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Photo by Karen EliotBy Charl Goussard, NAIP Legal Researcher


An increasing number of Asian companies are applying for patents from the EPO. But many patent rights holders (patentees as well as exclusive licensees), while accustomed to US International Trade Commission (ITC) seizure procedure, are unaware of the powerful customs regulations that exist in the European Union. One such regulation is Border Detention.

Border Detention is often a vital part of an intelligent IP business and strategy. The sensational San-Disk case, in which Sisvel (an Italian patentee) effectively blocked all San-Disk MP3 players from being sold or even entering the EU without a Sisvel license, is one example. A recent customs raid at IFA, also prompted by Sisvel, likely caused an untold number of sales contracts for companies like Hyundai and MSI to be lost to competitors, not to mention the public embarrassment.

The Border Detention regulation stems from the European Patent Convention, and is a powerful tool designed to protect the intellectual property rights (IPR's) of European Community members. As a result, the protection it offers patent rights holders should be a major consideration for registering patents with the EPO.


In order to facilitate and promote trade between member countries, the EU functions as a Customs union. Therefore when importing into the EU, as soon as the goods are cleared by any EU Customs office, they are free to move throughout the EU regardless of national borders. Goods may also be moved between various EU member states and stored without being Customs cleared, although such goods have to be cleared at some point if they are to be traded within the EU.

However, to prevent IPR infringement, EU member states are encouraged to promote cooperation between their respective customs authorities. Hence the introduction of the EPC Border Detention practice, governed by Regulation 1383/2003 EC, which provides for the detention of goods not yet cleared by Customs - the so-called transit regimes. Patent rights holders should thus apply for a Border Detention order against goods which may possibly infringe on their patents, before goods are cleared. This application may be logged at the customs office where the goods are first to enter the EU, where they are stored, or where they are eventually inspected. The patent rights holder need only prove that he/she has the right to the registered patent in the country where the allegedly infringed goods will enter the EU, be in transit, or be cleared. Compared to obtaining a seizure of imported goods from the ITC in the USA, it is much easier to get a border detention order against an alleged infringer within the EU (see fig. 1).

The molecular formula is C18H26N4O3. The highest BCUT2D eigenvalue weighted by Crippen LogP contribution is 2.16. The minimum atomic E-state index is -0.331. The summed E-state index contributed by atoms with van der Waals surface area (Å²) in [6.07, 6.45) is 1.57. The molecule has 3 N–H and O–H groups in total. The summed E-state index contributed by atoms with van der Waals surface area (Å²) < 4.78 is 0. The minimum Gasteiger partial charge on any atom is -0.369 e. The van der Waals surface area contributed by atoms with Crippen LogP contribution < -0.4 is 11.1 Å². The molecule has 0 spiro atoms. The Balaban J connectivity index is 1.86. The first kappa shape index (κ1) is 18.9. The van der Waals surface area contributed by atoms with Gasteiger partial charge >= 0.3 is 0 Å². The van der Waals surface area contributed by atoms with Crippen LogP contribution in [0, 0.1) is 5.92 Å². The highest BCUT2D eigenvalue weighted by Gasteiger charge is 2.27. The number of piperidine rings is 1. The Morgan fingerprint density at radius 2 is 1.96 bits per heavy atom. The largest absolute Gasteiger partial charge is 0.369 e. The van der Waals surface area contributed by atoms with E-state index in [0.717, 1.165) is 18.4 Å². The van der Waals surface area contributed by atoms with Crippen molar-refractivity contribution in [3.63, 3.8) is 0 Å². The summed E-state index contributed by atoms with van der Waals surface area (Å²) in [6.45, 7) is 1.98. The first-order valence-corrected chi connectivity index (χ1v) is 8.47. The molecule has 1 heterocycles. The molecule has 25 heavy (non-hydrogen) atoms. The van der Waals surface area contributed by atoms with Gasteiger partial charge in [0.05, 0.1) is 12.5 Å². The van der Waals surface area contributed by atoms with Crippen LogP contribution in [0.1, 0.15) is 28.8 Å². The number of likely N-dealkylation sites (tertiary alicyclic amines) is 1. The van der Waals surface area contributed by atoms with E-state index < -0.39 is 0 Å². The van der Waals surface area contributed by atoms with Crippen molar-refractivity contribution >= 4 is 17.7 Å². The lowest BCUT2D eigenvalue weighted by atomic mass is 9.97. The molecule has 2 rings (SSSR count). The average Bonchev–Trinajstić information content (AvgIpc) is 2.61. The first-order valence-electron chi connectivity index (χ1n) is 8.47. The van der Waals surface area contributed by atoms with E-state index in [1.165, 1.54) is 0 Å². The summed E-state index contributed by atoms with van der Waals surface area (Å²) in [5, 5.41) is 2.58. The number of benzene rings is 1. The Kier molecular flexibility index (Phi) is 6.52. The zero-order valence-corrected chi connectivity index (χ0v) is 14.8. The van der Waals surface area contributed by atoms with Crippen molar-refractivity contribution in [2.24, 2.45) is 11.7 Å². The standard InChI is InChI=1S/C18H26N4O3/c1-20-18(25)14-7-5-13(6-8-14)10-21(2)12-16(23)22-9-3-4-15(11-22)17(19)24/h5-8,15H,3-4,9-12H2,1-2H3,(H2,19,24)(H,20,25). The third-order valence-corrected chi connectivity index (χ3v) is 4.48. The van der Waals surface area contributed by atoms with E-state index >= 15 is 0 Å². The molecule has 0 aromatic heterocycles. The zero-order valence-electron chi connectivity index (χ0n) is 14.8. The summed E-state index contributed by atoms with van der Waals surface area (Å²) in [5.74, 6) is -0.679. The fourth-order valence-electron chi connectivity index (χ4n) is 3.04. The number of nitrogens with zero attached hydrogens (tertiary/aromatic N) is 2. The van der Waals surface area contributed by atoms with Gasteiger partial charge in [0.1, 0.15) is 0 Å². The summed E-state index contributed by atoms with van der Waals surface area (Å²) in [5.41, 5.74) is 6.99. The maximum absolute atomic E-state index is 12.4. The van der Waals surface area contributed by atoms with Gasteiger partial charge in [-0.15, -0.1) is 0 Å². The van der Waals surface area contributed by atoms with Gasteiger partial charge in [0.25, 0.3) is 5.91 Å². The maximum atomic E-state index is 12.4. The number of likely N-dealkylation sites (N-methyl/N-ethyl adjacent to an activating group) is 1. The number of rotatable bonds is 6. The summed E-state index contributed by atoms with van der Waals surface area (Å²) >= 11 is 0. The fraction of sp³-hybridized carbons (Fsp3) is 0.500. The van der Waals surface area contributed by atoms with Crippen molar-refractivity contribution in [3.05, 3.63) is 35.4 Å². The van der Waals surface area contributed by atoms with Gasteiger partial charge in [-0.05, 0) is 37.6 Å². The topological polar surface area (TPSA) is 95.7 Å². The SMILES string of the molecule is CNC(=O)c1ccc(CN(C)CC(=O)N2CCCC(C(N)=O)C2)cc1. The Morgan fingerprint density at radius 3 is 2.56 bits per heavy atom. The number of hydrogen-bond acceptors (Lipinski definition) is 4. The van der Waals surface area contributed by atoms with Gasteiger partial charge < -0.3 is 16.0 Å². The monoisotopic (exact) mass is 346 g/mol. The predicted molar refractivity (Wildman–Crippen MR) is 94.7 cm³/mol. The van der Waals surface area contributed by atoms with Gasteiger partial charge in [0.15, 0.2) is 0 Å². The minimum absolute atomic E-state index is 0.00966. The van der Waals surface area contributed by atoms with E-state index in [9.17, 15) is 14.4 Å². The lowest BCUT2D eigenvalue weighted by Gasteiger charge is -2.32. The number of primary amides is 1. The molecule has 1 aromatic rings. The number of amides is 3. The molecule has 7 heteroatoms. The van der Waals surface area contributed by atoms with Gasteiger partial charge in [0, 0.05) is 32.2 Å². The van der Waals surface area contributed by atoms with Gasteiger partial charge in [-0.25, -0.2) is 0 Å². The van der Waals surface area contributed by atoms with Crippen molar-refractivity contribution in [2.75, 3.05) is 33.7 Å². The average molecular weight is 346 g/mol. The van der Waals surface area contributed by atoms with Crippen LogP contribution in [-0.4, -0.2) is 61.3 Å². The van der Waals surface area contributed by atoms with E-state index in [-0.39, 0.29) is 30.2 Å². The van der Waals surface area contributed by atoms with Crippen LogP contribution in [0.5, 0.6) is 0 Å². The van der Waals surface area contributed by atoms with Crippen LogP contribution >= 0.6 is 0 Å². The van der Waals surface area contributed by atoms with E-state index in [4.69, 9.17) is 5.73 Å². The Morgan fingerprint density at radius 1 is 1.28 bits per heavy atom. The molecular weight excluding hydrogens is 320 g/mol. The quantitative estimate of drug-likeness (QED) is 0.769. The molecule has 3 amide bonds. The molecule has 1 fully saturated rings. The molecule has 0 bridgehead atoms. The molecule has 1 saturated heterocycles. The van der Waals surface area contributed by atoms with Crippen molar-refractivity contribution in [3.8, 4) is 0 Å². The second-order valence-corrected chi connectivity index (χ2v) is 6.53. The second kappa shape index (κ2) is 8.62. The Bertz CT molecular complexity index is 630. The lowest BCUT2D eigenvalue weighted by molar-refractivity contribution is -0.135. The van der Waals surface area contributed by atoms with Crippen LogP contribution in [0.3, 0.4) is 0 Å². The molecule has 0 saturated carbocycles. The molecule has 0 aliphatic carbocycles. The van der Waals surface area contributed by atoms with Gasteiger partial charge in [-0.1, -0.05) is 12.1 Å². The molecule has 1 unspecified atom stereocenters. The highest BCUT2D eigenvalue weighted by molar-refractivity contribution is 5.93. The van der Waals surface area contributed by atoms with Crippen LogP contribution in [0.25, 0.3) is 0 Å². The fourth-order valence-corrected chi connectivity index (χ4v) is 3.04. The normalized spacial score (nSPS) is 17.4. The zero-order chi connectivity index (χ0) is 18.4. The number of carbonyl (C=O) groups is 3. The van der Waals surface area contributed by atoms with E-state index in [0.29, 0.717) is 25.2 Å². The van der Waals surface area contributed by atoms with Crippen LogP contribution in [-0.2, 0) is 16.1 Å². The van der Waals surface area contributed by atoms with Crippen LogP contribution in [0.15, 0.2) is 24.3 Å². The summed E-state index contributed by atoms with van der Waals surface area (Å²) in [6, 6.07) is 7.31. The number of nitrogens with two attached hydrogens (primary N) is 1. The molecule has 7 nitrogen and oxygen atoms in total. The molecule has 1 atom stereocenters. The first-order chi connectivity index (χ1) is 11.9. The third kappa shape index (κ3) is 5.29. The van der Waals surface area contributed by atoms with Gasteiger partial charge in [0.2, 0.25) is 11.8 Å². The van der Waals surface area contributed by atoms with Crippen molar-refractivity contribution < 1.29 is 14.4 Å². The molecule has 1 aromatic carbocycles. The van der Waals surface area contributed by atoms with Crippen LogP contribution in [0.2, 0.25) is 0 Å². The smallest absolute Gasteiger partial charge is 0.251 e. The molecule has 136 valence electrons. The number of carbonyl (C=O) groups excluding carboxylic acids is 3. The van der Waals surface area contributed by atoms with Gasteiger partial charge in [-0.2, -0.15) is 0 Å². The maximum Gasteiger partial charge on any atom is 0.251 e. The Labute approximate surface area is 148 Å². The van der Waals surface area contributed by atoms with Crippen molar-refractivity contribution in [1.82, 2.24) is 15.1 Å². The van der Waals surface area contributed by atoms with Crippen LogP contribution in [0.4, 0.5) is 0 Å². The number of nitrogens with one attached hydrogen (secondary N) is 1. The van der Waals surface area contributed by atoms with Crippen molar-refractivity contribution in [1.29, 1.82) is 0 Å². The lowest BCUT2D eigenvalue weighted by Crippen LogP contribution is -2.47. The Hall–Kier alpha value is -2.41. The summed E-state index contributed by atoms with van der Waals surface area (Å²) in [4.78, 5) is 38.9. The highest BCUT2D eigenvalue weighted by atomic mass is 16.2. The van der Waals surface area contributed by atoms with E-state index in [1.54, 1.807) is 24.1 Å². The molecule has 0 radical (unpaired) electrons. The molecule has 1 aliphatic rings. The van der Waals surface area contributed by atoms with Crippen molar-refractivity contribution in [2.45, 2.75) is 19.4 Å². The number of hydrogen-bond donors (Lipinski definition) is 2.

Fig. 1 Differences in Procedure between US ITC Seizure & EC Border Detention
US ITC SeizureEC Border Detention
Legal proceedings before the ITC resulting in a judgment before EXCLUSION ORDERAdministrative procedure to obtain Border Detention order - thereafter litigation and judgment
Administrative Judge decides on infringement and validity of patentNo administrative decision as to the infringement or validity of the patent
Applicant needs to prove that domestic industry will be harmed by infringing goodsNo requirement to prove harm to domestic industry
Appeal possible - Court of Appeals Federal CircuitNo appeal - administrative procedure
Only foreign produced products may be excludedDetention order available to prohibit both import or export of infringing goods

Ultimately, Border Detention is a particularly powerful tool in the European Union (EU). It is advisable for the patentee to seek patent protection in countries where the infringing products are likely to enter the EU or in the countries where those products will be cleared.


Firstly, in order to successfully apply for a detention of infringing products, the patent rights holder will have to supply the relevant Customs authority with the following facts:
    • characteristics of the infringing products,
    • origin of infringing products,
    • expected time and port of arrival in the EU,
    • possible distribution routes within the EU, and
    • proof of ownership or an exclusive license of the infringed patent.